It was a message of PR relief for Equifax skinsuits who spend their life cycles benefiting (and we are powerless to stop) from tracking and trading our personal and financial information. Especially now that we're seeing reports of four Chinese hackers "defeating Equifax".
That sure sounds a lot better (for her) than the fact that Equifax's security deficiencies have been so bad for so long that a violation has been inevitable. A month after Equifax admitted the violation, the press and experts noticed the multitude of problems that were likely to result in "more than one group of hackers breaking into the company".
Yes, something makes me think that China's hackers are more of a hacker "hoarder" than a "sing Kumbaya" type ̵
And that's the thing: None of us have registered for Equifax. But here we are.
Stop me if you've heard this before.
The stolen files were referred to as "records". In early 2018, however, Equifax was forced to allow "records" – our names, home addresses, dates of birth, social security numbers, credit records, driver's licenses, passports and everything.
By March 2018, the company was revealed to have found a few more victims of violations in its sofa cushions. "In September last year, Equifax announced that 145 million US customers may have stolen their information," the BBC said carelessly. "The investigation into the violation has revealed that the details of another 2.4 million Americans have gone astray."
The company had been warned by a security researcher to fix its vulnerabilities months before the alleged first attack. This researcher shared his findings with the press, showing that a public web portal allowed anyone "without any authentication" to access each American's personal information, including social security numbers, full names, dates of birth, and city and country of residence. "" What's more:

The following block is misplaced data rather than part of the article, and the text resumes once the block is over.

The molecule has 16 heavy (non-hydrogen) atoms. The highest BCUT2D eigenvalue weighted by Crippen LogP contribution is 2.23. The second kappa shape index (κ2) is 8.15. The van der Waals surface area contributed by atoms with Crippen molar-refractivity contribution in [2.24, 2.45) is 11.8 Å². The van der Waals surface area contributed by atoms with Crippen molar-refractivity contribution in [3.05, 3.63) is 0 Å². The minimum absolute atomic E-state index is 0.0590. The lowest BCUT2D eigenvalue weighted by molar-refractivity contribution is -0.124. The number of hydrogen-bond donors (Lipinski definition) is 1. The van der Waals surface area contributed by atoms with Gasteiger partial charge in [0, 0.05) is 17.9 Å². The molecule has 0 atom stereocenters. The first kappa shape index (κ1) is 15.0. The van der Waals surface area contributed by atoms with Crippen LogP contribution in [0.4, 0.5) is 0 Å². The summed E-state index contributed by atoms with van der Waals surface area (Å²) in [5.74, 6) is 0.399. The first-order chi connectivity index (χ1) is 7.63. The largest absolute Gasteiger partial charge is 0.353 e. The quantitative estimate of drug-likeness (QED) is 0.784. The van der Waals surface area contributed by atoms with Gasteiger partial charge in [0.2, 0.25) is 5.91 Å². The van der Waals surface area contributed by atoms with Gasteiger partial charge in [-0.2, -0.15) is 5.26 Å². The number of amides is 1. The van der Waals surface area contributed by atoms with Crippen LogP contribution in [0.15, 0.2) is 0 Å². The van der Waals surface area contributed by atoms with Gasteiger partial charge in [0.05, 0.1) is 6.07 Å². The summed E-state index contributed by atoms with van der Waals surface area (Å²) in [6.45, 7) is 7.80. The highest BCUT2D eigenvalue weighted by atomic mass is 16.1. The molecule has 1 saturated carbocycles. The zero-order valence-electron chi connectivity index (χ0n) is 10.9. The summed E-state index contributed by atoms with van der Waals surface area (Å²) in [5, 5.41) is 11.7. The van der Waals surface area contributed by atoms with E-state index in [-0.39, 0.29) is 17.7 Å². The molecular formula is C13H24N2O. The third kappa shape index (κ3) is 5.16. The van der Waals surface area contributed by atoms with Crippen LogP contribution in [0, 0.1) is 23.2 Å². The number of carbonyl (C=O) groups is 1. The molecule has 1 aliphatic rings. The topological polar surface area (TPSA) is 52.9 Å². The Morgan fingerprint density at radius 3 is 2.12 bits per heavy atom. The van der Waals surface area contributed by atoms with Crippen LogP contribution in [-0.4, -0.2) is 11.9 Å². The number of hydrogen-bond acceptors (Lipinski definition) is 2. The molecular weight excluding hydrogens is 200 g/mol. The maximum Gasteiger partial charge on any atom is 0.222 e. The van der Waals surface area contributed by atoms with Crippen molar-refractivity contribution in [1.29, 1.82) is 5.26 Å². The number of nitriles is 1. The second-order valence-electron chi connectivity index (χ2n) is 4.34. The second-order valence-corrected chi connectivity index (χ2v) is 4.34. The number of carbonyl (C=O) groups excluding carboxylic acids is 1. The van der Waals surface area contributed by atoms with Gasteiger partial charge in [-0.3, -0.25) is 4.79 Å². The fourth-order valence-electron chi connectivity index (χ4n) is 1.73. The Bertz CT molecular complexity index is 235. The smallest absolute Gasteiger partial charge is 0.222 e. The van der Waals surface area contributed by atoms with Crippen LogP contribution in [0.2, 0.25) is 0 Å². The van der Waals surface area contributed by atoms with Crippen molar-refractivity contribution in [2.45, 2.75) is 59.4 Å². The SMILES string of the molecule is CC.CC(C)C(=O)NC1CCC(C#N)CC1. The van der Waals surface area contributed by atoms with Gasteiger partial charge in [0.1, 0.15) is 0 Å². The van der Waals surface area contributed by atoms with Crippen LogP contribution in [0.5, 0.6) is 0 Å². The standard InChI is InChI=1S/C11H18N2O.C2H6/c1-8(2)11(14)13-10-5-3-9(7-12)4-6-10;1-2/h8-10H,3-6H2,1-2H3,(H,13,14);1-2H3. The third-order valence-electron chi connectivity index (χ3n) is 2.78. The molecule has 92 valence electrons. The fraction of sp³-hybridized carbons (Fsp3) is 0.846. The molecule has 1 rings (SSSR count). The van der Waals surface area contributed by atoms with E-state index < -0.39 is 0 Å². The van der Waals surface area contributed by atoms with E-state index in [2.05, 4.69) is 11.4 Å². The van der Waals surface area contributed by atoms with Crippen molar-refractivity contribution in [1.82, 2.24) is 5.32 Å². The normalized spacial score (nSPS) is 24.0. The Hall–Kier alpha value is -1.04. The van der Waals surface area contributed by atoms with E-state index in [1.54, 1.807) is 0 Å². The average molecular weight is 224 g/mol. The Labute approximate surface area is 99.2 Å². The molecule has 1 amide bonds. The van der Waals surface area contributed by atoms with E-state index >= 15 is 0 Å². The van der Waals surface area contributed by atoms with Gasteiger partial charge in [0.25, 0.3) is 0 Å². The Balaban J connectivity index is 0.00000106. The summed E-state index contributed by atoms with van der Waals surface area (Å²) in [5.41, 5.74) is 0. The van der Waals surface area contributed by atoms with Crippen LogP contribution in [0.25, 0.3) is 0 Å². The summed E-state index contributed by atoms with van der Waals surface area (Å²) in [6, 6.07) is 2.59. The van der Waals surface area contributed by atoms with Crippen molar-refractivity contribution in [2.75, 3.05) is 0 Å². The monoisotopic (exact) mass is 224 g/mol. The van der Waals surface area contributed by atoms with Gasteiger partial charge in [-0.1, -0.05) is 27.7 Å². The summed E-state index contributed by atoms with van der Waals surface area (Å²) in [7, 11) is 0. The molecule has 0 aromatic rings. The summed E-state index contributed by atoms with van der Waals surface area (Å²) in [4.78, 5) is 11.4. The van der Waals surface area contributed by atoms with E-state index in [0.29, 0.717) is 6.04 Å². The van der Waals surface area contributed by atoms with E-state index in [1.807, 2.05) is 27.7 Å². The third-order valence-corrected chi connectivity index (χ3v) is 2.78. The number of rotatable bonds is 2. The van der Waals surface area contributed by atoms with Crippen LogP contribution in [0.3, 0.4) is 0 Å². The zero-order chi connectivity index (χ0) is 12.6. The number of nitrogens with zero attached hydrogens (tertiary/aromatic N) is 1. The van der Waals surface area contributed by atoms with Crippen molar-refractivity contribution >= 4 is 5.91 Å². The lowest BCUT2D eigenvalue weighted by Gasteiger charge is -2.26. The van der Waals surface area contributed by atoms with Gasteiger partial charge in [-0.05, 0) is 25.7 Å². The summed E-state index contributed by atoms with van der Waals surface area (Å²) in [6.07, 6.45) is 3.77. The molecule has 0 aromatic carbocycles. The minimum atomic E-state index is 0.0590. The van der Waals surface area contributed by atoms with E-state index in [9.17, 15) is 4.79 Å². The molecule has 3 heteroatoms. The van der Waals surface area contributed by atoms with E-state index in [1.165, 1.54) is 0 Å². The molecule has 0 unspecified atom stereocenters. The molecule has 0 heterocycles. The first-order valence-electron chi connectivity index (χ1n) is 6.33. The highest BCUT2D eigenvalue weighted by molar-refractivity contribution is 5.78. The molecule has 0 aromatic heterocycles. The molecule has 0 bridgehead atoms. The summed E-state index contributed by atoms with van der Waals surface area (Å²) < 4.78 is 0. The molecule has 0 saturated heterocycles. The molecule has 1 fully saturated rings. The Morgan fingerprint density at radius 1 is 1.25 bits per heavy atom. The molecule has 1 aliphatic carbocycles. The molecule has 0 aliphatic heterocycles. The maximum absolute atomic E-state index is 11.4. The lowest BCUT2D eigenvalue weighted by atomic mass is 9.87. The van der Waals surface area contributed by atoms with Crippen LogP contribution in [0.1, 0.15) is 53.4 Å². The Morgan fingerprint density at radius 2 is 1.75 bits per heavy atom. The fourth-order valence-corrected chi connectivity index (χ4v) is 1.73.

While investigating Equifax servers and sites, the researcher said they could take control of multiple Equifax servers or get shell access, as hackers point to, and found several others for simple errors like SQL injection, a common, basic way to attack websites. Outdated software was running on many servers … Equifax had made thousands of servers available on the Internet …
The researcher reported all of this to the company. "If it took me three hours to find this website, I definitely think I'm not the only one who found it," they said to Motherboard. "It wasn't just a violation. Maybe there were dozens."
Six months after this first researcher informed the company about the vulnerability, Equifax patched it – but only after the massive violation, according to Equifax, had already occurred in Timeline.
When Equifax was invited to a congressional hearing on the apocalypse of data protection and consumer identity on the carpet, EquJ reported that Equifax & # 39; temporary executive told Congress that he wasn't sure whether the company was encrypting consumer data. Equifax actually stored unencrypted user data on a publicly accessible server and "didn't encrypt its mobile applications either – and when it encrypted data, it left the encryption keys on the same publicly accessible servers."
Finally, a large class action complaint revealed that this was not all: we found that Equifax internally & # 39; admin & # 39; used as username and password.
But okay. They want us to blame China.